Best gay-friendly places
Tokyo is the capital of the country and encloses the essence of Japan: Shibuya district will meet Japan’s most “creative” and the latest trends in fashion, design and technology as well as focus on the most important gay scene in Japan, Japan gay neighborhoods of Shinjuku-nichome (the largest), Shinbashi, Ueno and Asakusa. All wound these areas you can find some really interesting addresses you have to keep in mind during your travel experience in Tokyo! Let’s check them out together!
SHIBUYA 246, a brand new gay local in Tokyo in one of the most incredible and futuristic part of the city
AISOTOPE LOUNGE, Tokyo, very often organize gay & lesbian evenings and events for some interesting dates and a relaxed atmosphere
DRAGON MEN, Tokyo, one of the best gay bar basically for men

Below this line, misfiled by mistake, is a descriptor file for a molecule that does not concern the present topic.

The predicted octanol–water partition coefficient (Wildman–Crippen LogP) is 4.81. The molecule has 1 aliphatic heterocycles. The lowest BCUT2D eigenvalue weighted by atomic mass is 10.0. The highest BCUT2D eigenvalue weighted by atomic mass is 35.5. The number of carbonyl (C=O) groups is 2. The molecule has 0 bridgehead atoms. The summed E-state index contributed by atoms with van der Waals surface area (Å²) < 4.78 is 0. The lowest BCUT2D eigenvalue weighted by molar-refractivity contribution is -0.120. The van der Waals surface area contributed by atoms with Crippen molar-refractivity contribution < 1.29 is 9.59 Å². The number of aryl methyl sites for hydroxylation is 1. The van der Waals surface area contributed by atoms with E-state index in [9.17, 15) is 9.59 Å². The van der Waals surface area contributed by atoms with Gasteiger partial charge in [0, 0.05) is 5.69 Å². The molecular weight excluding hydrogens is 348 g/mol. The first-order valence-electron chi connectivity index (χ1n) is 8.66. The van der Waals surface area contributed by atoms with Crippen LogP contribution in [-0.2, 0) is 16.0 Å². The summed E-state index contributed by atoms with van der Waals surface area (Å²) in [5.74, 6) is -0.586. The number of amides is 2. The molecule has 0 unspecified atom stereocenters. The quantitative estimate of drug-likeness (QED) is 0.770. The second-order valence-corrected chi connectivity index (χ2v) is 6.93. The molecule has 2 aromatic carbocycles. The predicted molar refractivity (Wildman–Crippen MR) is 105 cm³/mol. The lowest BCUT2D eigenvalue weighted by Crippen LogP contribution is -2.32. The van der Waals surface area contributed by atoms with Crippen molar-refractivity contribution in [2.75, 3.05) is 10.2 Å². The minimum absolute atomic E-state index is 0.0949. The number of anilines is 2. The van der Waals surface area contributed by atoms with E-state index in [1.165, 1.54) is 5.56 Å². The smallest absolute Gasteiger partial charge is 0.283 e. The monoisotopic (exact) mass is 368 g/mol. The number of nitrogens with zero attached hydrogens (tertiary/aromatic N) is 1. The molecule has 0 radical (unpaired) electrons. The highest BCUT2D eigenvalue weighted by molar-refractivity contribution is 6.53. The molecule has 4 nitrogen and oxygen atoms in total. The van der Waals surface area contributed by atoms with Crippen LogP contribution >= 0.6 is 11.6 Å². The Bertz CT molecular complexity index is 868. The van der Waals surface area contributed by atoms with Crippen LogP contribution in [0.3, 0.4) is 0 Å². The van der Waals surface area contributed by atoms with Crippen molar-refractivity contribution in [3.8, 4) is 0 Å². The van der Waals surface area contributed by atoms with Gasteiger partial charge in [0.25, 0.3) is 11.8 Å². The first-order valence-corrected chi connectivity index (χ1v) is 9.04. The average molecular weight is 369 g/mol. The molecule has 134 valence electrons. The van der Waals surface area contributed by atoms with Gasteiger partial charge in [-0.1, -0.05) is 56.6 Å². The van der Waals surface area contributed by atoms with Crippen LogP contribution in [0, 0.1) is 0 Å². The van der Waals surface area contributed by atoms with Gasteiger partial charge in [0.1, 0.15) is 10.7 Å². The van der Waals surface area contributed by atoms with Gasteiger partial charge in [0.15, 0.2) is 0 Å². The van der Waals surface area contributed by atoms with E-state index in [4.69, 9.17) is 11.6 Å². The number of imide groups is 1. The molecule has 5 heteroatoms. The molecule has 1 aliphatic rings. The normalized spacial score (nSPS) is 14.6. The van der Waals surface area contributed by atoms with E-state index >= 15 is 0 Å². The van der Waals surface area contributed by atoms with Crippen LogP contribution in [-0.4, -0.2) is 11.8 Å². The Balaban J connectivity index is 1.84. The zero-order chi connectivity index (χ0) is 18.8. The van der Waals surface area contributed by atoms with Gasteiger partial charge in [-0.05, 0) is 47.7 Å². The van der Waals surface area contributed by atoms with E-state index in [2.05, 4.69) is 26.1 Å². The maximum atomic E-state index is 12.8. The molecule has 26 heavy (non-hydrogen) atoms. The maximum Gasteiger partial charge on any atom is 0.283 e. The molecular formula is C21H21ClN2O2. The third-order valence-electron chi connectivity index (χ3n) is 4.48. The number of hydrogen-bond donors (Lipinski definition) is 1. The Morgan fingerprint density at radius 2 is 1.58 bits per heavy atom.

FUJI, Tokyo, one of the most popular tourist venues, Karaoke evenings are one of the best attractions and activity. This is something you should totally give a try due to the fact that karaoke is something really Japanese! It would be the perfect occasion to live an aspect of the Japanese lifestyle.
Looking for something else that can be both typical and gay-friendly? Look for some onsen (traditional Japanese thermal baths) and you can have some time to chill out, relax and spend some peaceful moments recharging your energies and nurturing your body and soul!
Gay-friendly events in Tokyo
There are many gay events, especially in Tokyo, as in June that of Nagoya and in August that of Shinjuku Ni-chome. In July, however, the Gay & Lesbian Film Festival is very popular. It’s a cinematographic kermesse related to the LTGB world.